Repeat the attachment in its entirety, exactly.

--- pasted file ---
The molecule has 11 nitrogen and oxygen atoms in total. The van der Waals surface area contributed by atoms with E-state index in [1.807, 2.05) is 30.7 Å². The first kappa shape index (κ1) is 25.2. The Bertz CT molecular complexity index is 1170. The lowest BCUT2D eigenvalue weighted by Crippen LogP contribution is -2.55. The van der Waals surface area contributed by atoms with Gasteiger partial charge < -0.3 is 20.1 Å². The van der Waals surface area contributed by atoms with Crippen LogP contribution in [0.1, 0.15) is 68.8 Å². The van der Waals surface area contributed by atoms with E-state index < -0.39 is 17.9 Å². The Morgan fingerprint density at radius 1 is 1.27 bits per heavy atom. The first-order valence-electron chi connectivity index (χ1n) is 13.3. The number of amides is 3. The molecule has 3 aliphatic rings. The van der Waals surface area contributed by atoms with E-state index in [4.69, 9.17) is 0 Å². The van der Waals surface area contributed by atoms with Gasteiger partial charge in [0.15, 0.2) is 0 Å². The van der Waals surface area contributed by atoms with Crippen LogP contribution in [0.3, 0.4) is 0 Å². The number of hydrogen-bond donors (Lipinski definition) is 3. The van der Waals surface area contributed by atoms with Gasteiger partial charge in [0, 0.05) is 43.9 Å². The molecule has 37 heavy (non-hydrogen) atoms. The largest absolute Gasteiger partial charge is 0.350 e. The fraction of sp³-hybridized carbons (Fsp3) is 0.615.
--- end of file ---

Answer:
The molecule has 11 nitrogen and oxygen atoms in total. The van der Waals surface area contributed by atoms with E-state index in [1.807, 2.05) is 30.7 Å². The first kappa shape index (κ1) is 25.2. The Bertz CT molecular complexity index is 1170. The lowest BCUT2D eigenvalue weighted by Crippen LogP contribution is -2.55. The van der Waals surface area contributed by atoms with Gasteiger partial charge < -0.3 is 20.1 Å². The van der Waals surface area contributed by atoms with Crippen LogP contribution in [0.1, 0.15) is 68.8 Å². The van der Waals surface area contributed by atoms with E-state index < -0.39 is 17.9 Å². The Morgan fingerprint density at radius 1 is 1.27 bits per heavy atom. The first-order valence-electron chi connectivity index (χ1n) is 13.3. The number of amides is 3. The molecule has 3 aliphatic rings. The van der Waals surface area contributed by atoms with E-state index in [4.69, 9.17) is 0 Å². The van der Waals surface area contributed by atoms with Gasteiger partial charge in [0.15, 0.2) is 0 Å². The van der Waals surface area contributed by atoms with Crippen LogP contribution in [0.3, 0.4) is 0 Å². The number of hydrogen-bond donors (Lipinski definition) is 3. The van der Waals surface area contributed by atoms with Gasteiger partial charge in [0, 0.05) is 43.9 Å². The molecule has 37 heavy (non-hydrogen) atoms. The largest absolute Gasteiger partial charge is 0.350 e. The fraction of sp³-hybridized carbons (Fsp3) is 0.615.